You never know what you'll find in a box.
Across the Atlantic
Midwife Problems, and Solutions, Part 2
This is part 2 of a series on the history of midwifery in the U.S. and Sweden. Click here to read part 1.
In Baltimore city, over 150 midwives delivered over 4,000 babies a year, and in every city and town in the U.S., you could find a woman delivering a baby, calling herself a midwife. But just like there were no regulations for doctors, there were no regulations for midwives. Why didn't the U.S. regulate the medical profession? And what did that mean for the health and safety of babies and mothers?
Maryland Emancipation Day
Belair Aug 25th 1864
Today, Maryland is thought of as the Mid-Atlantic, with barely any relationship to the south. But the fact is that the state is south of the Mason-Dixon line, and before Washington, D.C. brought transplants from all over the United States, I've seen references to suburbs like Kensington and Silver Spring as being "sleepy southern towns." More importantly in the context of today, Maryland Emancipation Day, this was a slave-holding state, a fact that many people seem to forget when talking about Frederick Douglass, a fierce abolitionist who was enslaved and worked in the Inner Harbor of Baltimore City, or Harriet Tubman, a heroic Underground Railroad worker born on the Eastern Shore of Maryland. During the Civil War, the state also had
many southern sympathizers, including the man who shot Lincoln, John Wilkes Booth (like Annie Davis, a resident of Bel Air, Maryland).
"Slave Statistics," a record of the enslaved people in Maryland and their owners at the time of emancipation exists for some counties in Maryland, but not for Harford. I haven't been able to find anything else about Annie Davis in a brief search. I want to thank Mr. C.R. Gibbs and the Reginald F. Museum of Maryland African American History and Culture for the Maryland Emancipation Day Lecture, where Mr. Gibbs shared this powerful letter.
Votes for Women!
Friday is Women's Equality Day, and given Hillary's nomination, now seems about as good a time as any to see some images from the women's suffrage movement.
Peace activist and priest Daniel Berrigan passed away this past week at the age of 94.
He came into my consciousness as a member of the Catonsville Nine, burning draft cards with homemade Napalm in Catonsville, Maryland in 1968. I wrote a piece for UMBC Magazine on the documentary Hit & Stay by Joe Tropea and Skizz Cyzyk in 2013 (Joe and I are both UMBC grads, and UMBC is in Catonsville) -- check them both out.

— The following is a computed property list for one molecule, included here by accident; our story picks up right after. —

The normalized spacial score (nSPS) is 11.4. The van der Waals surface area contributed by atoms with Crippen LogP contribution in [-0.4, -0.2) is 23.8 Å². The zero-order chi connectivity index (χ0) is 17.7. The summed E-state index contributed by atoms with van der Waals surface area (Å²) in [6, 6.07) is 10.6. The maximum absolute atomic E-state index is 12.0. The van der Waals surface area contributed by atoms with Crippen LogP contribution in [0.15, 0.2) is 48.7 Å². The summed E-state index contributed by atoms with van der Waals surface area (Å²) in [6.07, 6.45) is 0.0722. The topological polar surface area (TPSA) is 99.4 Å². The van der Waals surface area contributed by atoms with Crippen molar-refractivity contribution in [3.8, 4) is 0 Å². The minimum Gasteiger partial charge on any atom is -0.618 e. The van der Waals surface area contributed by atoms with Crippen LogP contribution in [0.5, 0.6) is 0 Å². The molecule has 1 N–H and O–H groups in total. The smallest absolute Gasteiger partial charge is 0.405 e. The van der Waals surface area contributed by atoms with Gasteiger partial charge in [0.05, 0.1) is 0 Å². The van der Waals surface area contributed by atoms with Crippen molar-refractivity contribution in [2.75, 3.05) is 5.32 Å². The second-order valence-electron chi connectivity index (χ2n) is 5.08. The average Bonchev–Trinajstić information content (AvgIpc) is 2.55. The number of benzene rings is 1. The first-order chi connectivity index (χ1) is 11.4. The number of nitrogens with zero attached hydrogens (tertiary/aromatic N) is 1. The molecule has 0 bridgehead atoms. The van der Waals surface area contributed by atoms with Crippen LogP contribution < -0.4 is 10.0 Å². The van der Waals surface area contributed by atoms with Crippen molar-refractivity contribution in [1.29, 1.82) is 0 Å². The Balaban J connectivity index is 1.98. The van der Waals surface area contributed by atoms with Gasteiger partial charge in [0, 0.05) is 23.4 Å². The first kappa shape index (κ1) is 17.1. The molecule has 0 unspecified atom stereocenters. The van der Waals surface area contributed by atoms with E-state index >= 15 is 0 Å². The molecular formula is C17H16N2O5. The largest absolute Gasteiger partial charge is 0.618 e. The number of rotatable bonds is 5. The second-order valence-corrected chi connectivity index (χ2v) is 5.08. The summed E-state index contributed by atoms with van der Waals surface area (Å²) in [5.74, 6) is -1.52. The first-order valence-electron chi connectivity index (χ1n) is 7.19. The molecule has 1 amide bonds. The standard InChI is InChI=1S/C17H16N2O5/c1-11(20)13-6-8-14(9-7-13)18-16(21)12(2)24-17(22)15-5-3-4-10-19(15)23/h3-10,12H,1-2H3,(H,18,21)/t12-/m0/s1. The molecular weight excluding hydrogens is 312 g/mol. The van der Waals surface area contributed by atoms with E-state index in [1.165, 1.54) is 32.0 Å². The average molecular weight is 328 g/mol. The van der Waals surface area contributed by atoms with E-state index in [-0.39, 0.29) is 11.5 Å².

At this year's 19th Century Banjo Gathering (Banjo Collector's Gathering), Pete Ross and I presented on Levi Brown.
Our research uncovered that there was much more to Brown's life than just making banjos, which make sense when you know a little bit about existing Minstrel-Era banjos.
Baltimore Trolley Map
Ahh... the days of public transportation...
In 1910, there were an estimated 500,000 cars in the United States for the 9.2 million people in the country. In 2015, there are over 250 million cars for an estimated 320 million people.
Cities were king, and public transportation was a necessity. Unlike New York and Boston, Baltimore was not developing a system of subways that would never interfere with that car traffic (and therefore never disappear). Instead, we had the trolley/ streetcar/ street railway. This map shows the trolley for the United Railways and Electric Company, which doesn't include any larger railways that had multiple stops within the city and suburbs.
The closest thing we have to the streetcar today is the light-rail, which kind of follows the Halethrope Line into the city and then the Mt. Washington Line out. The light-rail then keeps going north past Lake Roland to Timonium and Cockeysville, while the old Mt. Washington Line went to Pikesville.
Some close-ups are below, and click here for the full version from Johns Hopkins University Libraries.
Come in, the stacks are open.
Away from prying eyes, damaging light, and pilfering hands, the most special collections are kept in closed stacks. You need an appointment to view the objects, letters, and books that open a door to the past.